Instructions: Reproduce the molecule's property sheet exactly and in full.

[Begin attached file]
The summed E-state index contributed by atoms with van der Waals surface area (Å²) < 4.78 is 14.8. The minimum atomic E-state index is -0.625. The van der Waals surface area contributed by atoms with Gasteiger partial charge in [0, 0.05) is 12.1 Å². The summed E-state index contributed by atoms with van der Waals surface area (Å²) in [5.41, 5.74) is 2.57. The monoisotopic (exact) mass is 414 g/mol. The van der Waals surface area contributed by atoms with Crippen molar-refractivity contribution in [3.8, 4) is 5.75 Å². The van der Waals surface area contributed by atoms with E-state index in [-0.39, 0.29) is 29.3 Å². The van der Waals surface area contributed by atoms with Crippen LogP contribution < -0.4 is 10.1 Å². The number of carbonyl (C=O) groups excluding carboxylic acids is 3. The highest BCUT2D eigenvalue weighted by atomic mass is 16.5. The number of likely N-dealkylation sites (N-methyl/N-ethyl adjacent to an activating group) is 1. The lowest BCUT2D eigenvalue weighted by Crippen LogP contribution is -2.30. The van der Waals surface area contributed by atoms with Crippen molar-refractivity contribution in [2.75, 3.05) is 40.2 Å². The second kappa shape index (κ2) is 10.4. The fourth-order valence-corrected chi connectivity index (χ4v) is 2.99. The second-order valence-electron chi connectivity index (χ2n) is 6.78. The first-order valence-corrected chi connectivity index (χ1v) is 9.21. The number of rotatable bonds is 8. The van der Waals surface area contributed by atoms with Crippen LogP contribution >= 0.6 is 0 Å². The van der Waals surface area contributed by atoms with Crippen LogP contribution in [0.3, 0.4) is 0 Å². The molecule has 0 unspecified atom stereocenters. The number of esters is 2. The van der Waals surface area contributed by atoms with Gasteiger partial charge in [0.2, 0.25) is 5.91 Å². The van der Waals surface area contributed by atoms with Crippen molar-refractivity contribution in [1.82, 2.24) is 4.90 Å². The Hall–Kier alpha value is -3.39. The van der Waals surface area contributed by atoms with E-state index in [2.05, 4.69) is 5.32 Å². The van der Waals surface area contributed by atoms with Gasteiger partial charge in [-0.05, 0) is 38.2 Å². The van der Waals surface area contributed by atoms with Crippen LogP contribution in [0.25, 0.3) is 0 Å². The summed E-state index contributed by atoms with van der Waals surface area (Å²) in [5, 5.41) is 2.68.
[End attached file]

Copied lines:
The summed E-state index contributed by atoms with van der Waals surface area (Å²) < 4.78 is 14.8. The minimum atomic E-state index is -0.625. The van der Waals surface area contributed by atoms with Gasteiger partial charge in [0, 0.05) is 12.1 Å². The summed E-state index contributed by atoms with van der Waals surface area (Å²) in [5.41, 5.74) is 2.57. The monoisotopic (exact) mass is 414 g/mol. The van der Waals surface area contributed by atoms with Crippen molar-refractivity contribution in [3.8, 4) is 5.75 Å². The van der Waals surface area contributed by atoms with E-state index in [-0.39, 0.29) is 29.3 Å². The van der Waals surface area contributed by atoms with Crippen LogP contribution < -0.4 is 10.1 Å². The number of carbonyl (C=O) groups excluding carboxylic acids is 3. The highest BCUT2D eigenvalue weighted by atomic mass is 16.5. The number of likely N-dealkylation sites (N-methyl/N-ethyl adjacent to an activating group) is 1. The lowest BCUT2D eigenvalue weighted by Crippen LogP contribution is -2.30. The van der Waals surface area contributed by atoms with Crippen molar-refractivity contribution in [2.75, 3.05) is 40.2 Å². The second kappa shape index (κ2) is 10.4. The fourth-order valence-corrected chi connectivity index (χ4v) is 2.99. The second-order valence-electron chi connectivity index (χ2n) is 6.78. The first-order valence-corrected chi connectivity index (χ1v) is 9.21. The number of rotatable bonds is 8. The van der Waals surface area contributed by atoms with Crippen LogP contribution >= 0.6 is 0 Å². The van der Waals surface area contributed by atoms with Crippen LogP contribution in [0.3, 0.4) is 0 Å². The molecule has 0 unspecified atom stereocenters. The number of esters is 2. The van der Waals surface area contributed by atoms with Gasteiger partial charge in [0.2, 0.25) is 5.91 Å². The van der Waals surface area contributed by atoms with Crippen molar-refractivity contribution in [1.82, 2.24) is 4.90 Å². The Hall–Kier alpha value is -3.39. The van der Waals surface area contributed by atoms with E-state index in [2.05, 4.69) is 5.32 Å². The van der Waals surface area contributed by atoms with Gasteiger partial charge in [-0.05, 0) is 38.2 Å². The van der Waals surface area contributed by atoms with Crippen LogP contribution in [0.25, 0.3) is 0 Å². The summed E-state index contributed by atoms with van der Waals surface area (Å²) in [5, 5.41) is 2.68.